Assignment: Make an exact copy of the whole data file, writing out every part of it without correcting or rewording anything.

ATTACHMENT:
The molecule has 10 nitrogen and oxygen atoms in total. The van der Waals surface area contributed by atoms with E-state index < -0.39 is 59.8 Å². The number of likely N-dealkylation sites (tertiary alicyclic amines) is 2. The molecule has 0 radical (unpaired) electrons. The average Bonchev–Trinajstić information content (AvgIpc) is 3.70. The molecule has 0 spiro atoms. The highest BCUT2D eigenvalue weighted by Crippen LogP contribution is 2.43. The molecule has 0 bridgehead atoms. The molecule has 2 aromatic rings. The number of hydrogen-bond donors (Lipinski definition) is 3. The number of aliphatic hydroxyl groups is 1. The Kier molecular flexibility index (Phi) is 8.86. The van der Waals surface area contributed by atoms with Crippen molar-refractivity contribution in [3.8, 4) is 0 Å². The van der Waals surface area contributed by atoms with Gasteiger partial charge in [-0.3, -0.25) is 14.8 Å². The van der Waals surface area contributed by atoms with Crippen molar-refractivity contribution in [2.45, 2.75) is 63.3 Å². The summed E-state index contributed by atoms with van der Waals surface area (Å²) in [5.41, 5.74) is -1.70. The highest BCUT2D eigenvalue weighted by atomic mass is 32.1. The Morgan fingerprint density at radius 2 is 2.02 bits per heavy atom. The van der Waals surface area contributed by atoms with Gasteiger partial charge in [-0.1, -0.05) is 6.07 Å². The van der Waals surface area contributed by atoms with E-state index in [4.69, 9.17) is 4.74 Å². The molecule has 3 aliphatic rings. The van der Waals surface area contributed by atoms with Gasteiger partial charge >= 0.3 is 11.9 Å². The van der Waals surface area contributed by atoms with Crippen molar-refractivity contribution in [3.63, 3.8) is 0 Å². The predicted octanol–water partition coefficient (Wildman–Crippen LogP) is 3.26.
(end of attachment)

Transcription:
The molecule has 10 nitrogen and oxygen atoms in total. The van der Waals surface area contributed by atoms with E-state index < -0.39 is 59.8 Å². The number of likely N-dealkylation sites (tertiary alicyclic amines) is 2. The molecule has 0 radical (unpaired) electrons. The average Bonchev–Trinajstić information content (AvgIpc) is 3.70. The molecule has 0 spiro atoms. The highest BCUT2D eigenvalue weighted by Crippen LogP contribution is 2.43. The molecule has 0 bridgehead atoms. The molecule has 2 aromatic rings. The number of hydrogen-bond donors (Lipinski definition) is 3. The number of aliphatic hydroxyl groups is 1. The Kier molecular flexibility index (Phi) is 8.86. The van der Waals surface area contributed by atoms with Crippen molar-refractivity contribution in [3.8, 4) is 0 Å². The van der Waals surface area contributed by atoms with Gasteiger partial charge in [-0.3, -0.25) is 14.8 Å². The van der Waals surface area contributed by atoms with Crippen molar-refractivity contribution in [2.45, 2.75) is 63.3 Å². The summed E-state index contributed by atoms with van der Waals surface area (Å²) in [5.41, 5.74) is -1.70. The highest BCUT2D eigenvalue weighted by atomic mass is 32.1. The Morgan fingerprint density at radius 2 is 2.02 bits per heavy atom. The van der Waals surface area contributed by atoms with Gasteiger partial charge in [-0.1, -0.05) is 6.07 Å². The van der Waals surface area contributed by atoms with E-state index in [4.69, 9.17) is 4.74 Å². The molecule has 3 aliphatic rings. The van der Waals surface area contributed by atoms with Gasteiger partial charge >= 0.3 is 11.9 Å². The van der Waals surface area contributed by atoms with Crippen molar-refractivity contribution in [3.63, 3.8) is 0 Å². The predicted octanol–water partition coefficient (Wildman–Crippen LogP) is 3.26.